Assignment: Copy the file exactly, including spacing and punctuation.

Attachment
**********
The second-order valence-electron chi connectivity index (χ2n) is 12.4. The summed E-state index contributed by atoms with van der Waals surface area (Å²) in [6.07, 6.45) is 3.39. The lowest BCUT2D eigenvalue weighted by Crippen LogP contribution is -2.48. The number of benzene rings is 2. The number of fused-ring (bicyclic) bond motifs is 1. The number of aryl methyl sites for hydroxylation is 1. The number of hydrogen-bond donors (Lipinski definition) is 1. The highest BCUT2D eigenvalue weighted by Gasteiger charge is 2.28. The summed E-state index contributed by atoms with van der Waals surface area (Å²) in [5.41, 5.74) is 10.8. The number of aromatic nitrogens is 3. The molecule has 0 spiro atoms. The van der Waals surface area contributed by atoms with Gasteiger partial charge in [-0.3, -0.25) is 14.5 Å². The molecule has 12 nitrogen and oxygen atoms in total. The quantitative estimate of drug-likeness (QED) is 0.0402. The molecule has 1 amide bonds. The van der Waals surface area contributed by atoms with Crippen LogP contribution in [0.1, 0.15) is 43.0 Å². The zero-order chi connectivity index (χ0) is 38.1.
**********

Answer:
The second-order valence-electron chi connectivity index (χ2n) is 12.4. The summed E-state index contributed by atoms with van der Waals surface area (Å²) in [6.07, 6.45) is 3.39. The lowest BCUT2D eigenvalue weighted by Crippen LogP contribution is -2.48. The number of benzene rings is 2. The number of fused-ring (bicyclic) bond motifs is 1. The number of aryl methyl sites for hydroxylation is 1. The number of hydrogen-bond donors (Lipinski definition) is 1. The highest BCUT2D eigenvalue weighted by Gasteiger charge is 2.28. The summed E-state index contributed by atoms with van der Waals surface area (Å²) in [5.41, 5.74) is 10.8. The number of aromatic nitrogens is 3. The molecule has 0 spiro atoms. The van der Waals surface area contributed by atoms with Gasteiger partial charge in [-0.3, -0.25) is 14.5 Å². The molecule has 12 nitrogen and oxygen atoms in total. The quantitative estimate of drug-likeness (QED) is 0.0402. The molecule has 1 amide bonds. The van der Waals surface area contributed by atoms with Crippen LogP contribution in [0.1, 0.15) is 43.0 Å². The zero-order chi connectivity index (χ0) is 38.1.